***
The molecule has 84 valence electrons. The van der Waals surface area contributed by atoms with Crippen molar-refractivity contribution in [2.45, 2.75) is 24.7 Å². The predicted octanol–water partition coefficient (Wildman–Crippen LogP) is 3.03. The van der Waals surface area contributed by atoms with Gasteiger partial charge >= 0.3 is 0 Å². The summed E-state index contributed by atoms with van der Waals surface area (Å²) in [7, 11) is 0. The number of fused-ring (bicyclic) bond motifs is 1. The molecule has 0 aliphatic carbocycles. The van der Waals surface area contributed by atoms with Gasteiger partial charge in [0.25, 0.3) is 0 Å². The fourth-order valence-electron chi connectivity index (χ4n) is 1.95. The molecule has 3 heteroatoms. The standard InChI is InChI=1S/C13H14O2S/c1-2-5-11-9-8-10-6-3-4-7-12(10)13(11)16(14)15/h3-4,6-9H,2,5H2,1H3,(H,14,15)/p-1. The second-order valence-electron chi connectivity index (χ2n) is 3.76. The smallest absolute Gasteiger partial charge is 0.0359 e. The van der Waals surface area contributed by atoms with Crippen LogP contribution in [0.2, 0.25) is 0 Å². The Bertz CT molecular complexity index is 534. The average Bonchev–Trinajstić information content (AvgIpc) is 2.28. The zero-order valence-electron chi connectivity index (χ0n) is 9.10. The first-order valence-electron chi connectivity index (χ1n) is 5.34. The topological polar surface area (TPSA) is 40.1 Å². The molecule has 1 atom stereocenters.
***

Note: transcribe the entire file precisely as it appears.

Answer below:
The molecule has 84 valence electrons. The van der Waals surface area contributed by atoms with Crippen molar-refractivity contribution in [2.45, 2.75) is 24.7 Å². The predicted octanol–water partition coefficient (Wildman–Crippen LogP) is 3.03. The van der Waals surface area contributed by atoms with Gasteiger partial charge >= 0.3 is 0 Å². The summed E-state index contributed by atoms with van der Waals surface area (Å²) in [7, 11) is 0. The number of fused-ring (bicyclic) bond motifs is 1. The molecule has 0 aliphatic carbocycles. The van der Waals surface area contributed by atoms with Gasteiger partial charge in [0.25, 0.3) is 0 Å². The fourth-order valence-electron chi connectivity index (χ4n) is 1.95. The molecule has 3 heteroatoms. The standard InChI is InChI=1S/C13H14O2S/c1-2-5-11-9-8-10-6-3-4-7-12(10)13(11)16(14)15/h3-4,6-9H,2,5H2,1H3,(H,14,15)/p-1. The second-order valence-electron chi connectivity index (χ2n) is 3.76. The smallest absolute Gasteiger partial charge is 0.0359 e. The van der Waals surface area contributed by atoms with Crippen LogP contribution in [0.2, 0.25) is 0 Å². The Bertz CT molecular complexity index is 534. The average Bonchev–Trinajstić information content (AvgIpc) is 2.28. The zero-order valence-electron chi connectivity index (χ0n) is 9.10. The first-order valence-electron chi connectivity index (χ1n) is 5.34. The topological polar surface area (TPSA) is 40.1 Å². The molecule has 1 atom stereocenters.